Attic Books, which I believe is a division of New Leaf books is doing the church a great service by republishing these old books. I was fortunate enough to receive a free copy of Barans Sears’ Life of Luther in exchange for a review.
As bibliophile (that’s book lover) I have to say that the look of these books is amazing. I love the “old” feel to them, with their somewhat dilapidated looking edges and rustic covers. There is something that makes reading history feel more significant when the book feels older.
But we all know that it is never wise to judge a book by its cover, nor its serrated edges. So, what is on the inside of this Life of Luther? How does it stack up to the others?
For one thing this is a book written in 1850. Therefore, there are certain issues in modern works on Luther that are not dealt with. Certain things are assumed (justification by faith as the center of the Reformation) and some things are ignored (Luther and the Jews). You will not find some of the contemporary discussions on Luther.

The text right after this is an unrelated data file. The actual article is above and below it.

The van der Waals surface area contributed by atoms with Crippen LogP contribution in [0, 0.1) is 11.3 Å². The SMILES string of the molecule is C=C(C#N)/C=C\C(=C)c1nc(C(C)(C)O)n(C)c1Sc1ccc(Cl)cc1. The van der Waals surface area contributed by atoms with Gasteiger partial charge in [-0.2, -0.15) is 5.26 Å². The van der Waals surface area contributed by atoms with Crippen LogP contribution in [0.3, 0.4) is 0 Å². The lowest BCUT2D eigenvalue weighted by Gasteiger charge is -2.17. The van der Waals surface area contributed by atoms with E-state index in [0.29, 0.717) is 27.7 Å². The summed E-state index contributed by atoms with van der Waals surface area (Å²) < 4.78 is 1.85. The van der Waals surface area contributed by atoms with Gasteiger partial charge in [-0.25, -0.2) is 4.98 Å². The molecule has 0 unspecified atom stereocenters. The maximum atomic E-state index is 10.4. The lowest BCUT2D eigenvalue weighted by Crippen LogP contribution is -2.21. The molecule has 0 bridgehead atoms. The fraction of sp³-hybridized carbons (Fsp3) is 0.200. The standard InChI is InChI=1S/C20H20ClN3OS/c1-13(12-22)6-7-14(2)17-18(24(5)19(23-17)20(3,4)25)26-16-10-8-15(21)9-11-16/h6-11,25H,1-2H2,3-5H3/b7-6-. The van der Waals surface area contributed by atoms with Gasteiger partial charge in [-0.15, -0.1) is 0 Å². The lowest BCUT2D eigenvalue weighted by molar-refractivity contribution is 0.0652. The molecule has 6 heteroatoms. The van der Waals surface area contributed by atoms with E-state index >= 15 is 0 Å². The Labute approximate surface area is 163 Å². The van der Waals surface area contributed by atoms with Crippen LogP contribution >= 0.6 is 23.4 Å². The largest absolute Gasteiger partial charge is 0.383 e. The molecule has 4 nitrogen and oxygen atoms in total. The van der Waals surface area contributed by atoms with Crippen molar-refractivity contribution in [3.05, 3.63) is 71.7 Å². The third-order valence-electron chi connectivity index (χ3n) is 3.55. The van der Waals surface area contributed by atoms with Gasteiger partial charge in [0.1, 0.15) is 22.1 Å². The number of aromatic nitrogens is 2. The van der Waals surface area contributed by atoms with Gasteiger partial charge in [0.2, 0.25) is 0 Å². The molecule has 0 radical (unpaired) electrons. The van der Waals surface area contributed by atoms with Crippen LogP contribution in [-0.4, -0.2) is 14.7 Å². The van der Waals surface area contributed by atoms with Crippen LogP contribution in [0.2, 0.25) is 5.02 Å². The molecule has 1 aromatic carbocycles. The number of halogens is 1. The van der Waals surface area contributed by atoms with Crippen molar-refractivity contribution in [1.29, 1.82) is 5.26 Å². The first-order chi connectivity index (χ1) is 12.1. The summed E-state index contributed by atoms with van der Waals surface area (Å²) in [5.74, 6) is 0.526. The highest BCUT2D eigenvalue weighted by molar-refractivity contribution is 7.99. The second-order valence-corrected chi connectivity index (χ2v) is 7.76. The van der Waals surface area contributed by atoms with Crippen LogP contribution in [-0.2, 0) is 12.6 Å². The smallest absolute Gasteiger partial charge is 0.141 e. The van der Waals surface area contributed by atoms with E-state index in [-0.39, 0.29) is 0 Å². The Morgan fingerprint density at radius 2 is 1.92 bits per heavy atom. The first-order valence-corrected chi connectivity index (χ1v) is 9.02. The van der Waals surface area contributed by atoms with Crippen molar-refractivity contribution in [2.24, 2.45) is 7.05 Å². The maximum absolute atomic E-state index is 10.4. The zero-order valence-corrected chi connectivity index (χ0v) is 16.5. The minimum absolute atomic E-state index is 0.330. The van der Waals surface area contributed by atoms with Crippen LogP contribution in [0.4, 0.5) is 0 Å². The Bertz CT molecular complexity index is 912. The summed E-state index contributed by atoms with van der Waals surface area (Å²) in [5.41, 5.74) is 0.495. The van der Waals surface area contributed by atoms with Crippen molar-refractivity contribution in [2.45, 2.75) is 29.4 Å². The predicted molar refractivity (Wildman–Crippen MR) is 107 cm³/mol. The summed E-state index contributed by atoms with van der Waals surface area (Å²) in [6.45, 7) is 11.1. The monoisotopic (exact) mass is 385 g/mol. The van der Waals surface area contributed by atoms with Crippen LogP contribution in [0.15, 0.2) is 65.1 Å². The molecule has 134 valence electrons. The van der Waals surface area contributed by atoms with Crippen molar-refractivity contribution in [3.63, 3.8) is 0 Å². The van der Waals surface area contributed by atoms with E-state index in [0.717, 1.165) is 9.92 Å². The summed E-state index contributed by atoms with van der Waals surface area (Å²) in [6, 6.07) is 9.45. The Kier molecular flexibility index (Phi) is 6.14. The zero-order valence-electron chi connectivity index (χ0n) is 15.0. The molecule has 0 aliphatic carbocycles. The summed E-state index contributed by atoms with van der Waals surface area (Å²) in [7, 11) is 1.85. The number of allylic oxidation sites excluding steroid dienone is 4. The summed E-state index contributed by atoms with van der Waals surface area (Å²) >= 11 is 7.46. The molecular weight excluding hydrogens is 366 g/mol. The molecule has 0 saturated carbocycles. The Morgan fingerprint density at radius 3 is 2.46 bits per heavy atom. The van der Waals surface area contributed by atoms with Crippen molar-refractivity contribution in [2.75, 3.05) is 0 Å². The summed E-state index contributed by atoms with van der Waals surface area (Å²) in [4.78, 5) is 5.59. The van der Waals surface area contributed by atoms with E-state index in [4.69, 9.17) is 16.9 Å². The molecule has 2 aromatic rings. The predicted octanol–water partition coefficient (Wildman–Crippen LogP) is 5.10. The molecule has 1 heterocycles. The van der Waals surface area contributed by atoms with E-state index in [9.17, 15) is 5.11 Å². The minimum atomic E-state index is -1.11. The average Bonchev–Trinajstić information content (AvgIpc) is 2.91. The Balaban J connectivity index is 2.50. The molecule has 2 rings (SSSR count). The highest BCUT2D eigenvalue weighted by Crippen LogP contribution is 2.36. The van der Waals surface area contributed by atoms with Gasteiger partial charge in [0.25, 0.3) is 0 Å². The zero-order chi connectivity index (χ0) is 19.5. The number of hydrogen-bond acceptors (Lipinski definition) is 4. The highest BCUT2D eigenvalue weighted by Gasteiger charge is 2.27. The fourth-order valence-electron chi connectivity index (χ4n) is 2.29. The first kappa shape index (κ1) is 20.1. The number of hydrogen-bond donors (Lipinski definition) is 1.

But that is partly what makes this read so fun. It feels like you are reading something more akin to the literature in Luther’s time period. It is raw. It doesn’t hold punches; nor does Sears seem to find the need to defend the bombastic Luther.
How does this work on Luther stack up to the others? Of the Luther books that I have read this one was one of the most fun. Probably because Sears actually includes many quotes from Luther. This is a pretty comprehensive look at Luther and a pretty typical look at Luther from an 1850’s perspective. If you like church history, the Reformation period, and/or Luther then Sears’ Life of Luther is certainly worthy of your consideration.